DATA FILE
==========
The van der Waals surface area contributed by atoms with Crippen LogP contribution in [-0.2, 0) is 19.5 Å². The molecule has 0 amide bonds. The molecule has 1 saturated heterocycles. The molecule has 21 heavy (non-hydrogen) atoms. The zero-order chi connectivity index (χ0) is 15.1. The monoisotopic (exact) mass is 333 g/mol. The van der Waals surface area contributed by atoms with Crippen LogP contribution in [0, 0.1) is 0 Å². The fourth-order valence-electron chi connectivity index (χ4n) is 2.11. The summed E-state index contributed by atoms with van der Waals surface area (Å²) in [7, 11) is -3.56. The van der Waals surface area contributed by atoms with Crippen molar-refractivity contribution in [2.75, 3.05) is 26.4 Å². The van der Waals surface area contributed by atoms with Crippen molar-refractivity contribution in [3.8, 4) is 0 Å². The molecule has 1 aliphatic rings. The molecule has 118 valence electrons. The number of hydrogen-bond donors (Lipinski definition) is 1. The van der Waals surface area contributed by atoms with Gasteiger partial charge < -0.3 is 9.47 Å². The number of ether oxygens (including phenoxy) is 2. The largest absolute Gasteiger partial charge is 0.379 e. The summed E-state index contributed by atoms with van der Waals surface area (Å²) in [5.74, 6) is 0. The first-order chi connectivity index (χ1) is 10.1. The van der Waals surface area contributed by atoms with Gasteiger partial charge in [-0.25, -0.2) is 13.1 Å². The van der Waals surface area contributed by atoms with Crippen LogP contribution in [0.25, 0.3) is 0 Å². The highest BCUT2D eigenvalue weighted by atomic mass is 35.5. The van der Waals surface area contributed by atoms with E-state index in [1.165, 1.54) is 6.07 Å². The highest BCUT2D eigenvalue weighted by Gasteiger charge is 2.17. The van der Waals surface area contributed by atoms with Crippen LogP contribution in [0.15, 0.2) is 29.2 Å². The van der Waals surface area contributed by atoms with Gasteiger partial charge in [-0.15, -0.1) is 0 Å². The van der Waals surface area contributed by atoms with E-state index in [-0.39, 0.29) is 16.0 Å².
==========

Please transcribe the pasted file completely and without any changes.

The van der Waals surface area contributed by atoms with Crippen LogP contribution in [-0.2, 0) is 19.5 Å². The molecule has 0 amide bonds. The molecule has 1 saturated heterocycles. The molecule has 21 heavy (non-hydrogen) atoms. The zero-order chi connectivity index (χ0) is 15.1. The monoisotopic (exact) mass is 333 g/mol. The van der Waals surface area contributed by atoms with Crippen LogP contribution in [0, 0.1) is 0 Å². The fourth-order valence-electron chi connectivity index (χ4n) is 2.11. The summed E-state index contributed by atoms with van der Waals surface area (Å²) in [7, 11) is -3.56. The van der Waals surface area contributed by atoms with Crippen molar-refractivity contribution in [2.75, 3.05) is 26.4 Å². The van der Waals surface area contributed by atoms with Crippen molar-refractivity contribution in [3.8, 4) is 0 Å². The molecule has 1 aliphatic rings. The molecule has 118 valence electrons. The number of hydrogen-bond donors (Lipinski definition) is 1. The van der Waals surface area contributed by atoms with Gasteiger partial charge < -0.3 is 9.47 Å². The number of ether oxygens (including phenoxy) is 2. The largest absolute Gasteiger partial charge is 0.379 e. The summed E-state index contributed by atoms with van der Waals surface area (Å²) in [5.74, 6) is 0. The first-order chi connectivity index (χ1) is 10.1. The van der Waals surface area contributed by atoms with Gasteiger partial charge in [-0.25, -0.2) is 13.1 Å². The van der Waals surface area contributed by atoms with Crippen LogP contribution in [0.25, 0.3) is 0 Å². The highest BCUT2D eigenvalue weighted by atomic mass is 35.5. The van der Waals surface area contributed by atoms with E-state index in [1.165, 1.54) is 6.07 Å². The highest BCUT2D eigenvalue weighted by Gasteiger charge is 2.17. The van der Waals surface area contributed by atoms with Crippen LogP contribution in [0.15, 0.2) is 29.2 Å². The van der Waals surface area contributed by atoms with Gasteiger partial charge in [-0.15, -0.1) is 0 Å². The van der Waals surface area contributed by atoms with E-state index in [-0.39, 0.29) is 16.0 Å².